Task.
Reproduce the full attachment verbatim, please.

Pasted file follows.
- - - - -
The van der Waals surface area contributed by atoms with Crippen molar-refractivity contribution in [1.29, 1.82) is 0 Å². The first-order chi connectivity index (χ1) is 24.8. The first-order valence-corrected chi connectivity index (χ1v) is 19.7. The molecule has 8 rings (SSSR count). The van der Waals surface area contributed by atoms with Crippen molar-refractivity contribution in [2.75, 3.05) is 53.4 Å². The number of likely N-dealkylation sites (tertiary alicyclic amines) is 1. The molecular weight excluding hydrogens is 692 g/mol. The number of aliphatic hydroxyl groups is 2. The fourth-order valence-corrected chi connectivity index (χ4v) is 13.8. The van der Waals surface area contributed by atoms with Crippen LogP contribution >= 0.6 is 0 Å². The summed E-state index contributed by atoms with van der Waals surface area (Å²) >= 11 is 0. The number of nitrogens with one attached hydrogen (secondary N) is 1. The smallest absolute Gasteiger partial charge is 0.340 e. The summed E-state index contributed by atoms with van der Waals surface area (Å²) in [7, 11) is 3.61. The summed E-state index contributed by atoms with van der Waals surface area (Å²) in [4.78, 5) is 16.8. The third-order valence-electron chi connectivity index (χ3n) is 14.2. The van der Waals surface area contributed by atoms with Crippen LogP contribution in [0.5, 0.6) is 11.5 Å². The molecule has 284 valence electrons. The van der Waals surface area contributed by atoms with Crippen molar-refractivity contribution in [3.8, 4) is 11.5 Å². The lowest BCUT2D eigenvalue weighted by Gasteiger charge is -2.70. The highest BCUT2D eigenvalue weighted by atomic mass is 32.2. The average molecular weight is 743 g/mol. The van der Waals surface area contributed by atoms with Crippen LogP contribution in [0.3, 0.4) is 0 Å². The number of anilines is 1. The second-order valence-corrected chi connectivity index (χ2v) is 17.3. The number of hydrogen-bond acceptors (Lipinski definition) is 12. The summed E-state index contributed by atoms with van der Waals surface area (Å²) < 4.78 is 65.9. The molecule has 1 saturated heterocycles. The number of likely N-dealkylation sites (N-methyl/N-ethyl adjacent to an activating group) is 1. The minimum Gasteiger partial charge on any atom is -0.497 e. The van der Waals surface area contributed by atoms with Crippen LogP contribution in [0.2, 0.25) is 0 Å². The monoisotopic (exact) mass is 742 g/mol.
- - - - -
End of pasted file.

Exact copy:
The van der Waals surface area contributed by atoms with Crippen molar-refractivity contribution in [1.29, 1.82) is 0 Å². The first-order chi connectivity index (χ1) is 24.8. The first-order valence-corrected chi connectivity index (χ1v) is 19.7. The molecule has 8 rings (SSSR count). The van der Waals surface area contributed by atoms with Crippen molar-refractivity contribution in [2.75, 3.05) is 53.4 Å². The number of likely N-dealkylation sites (tertiary alicyclic amines) is 1. The molecular weight excluding hydrogens is 692 g/mol. The number of aliphatic hydroxyl groups is 2. The fourth-order valence-corrected chi connectivity index (χ4v) is 13.8. The van der Waals surface area contributed by atoms with Crippen LogP contribution >= 0.6 is 0 Å². The summed E-state index contributed by atoms with van der Waals surface area (Å²) >= 11 is 0. The number of nitrogens with one attached hydrogen (secondary N) is 1. The smallest absolute Gasteiger partial charge is 0.340 e. The summed E-state index contributed by atoms with van der Waals surface area (Å²) in [7, 11) is 3.61. The summed E-state index contributed by atoms with van der Waals surface area (Å²) in [4.78, 5) is 16.8. The third-order valence-electron chi connectivity index (χ3n) is 14.2. The van der Waals surface area contributed by atoms with Crippen LogP contribution in [0.5, 0.6) is 11.5 Å². The molecule has 284 valence electrons. The van der Waals surface area contributed by atoms with Crippen molar-refractivity contribution in [3.8, 4) is 11.5 Å². The lowest BCUT2D eigenvalue weighted by Gasteiger charge is -2.70. The highest BCUT2D eigenvalue weighted by atomic mass is 32.2. The average molecular weight is 743 g/mol. The van der Waals surface area contributed by atoms with Crippen LogP contribution in [0.3, 0.4) is 0 Å². The number of anilines is 1. The second-order valence-corrected chi connectivity index (χ2v) is 17.3. The number of hydrogen-bond acceptors (Lipinski definition) is 12. The summed E-state index contributed by atoms with van der Waals surface area (Å²) < 4.78 is 65.9. The molecule has 1 saturated heterocycles. The number of likely N-dealkylation sites (N-methyl/N-ethyl adjacent to an activating group) is 1. The minimum Gasteiger partial charge on any atom is -0.497 e. The van der Waals surface area contributed by atoms with Crippen LogP contribution in [0.2, 0.25) is 0 Å². The monoisotopic (exact) mass is 742 g/mol.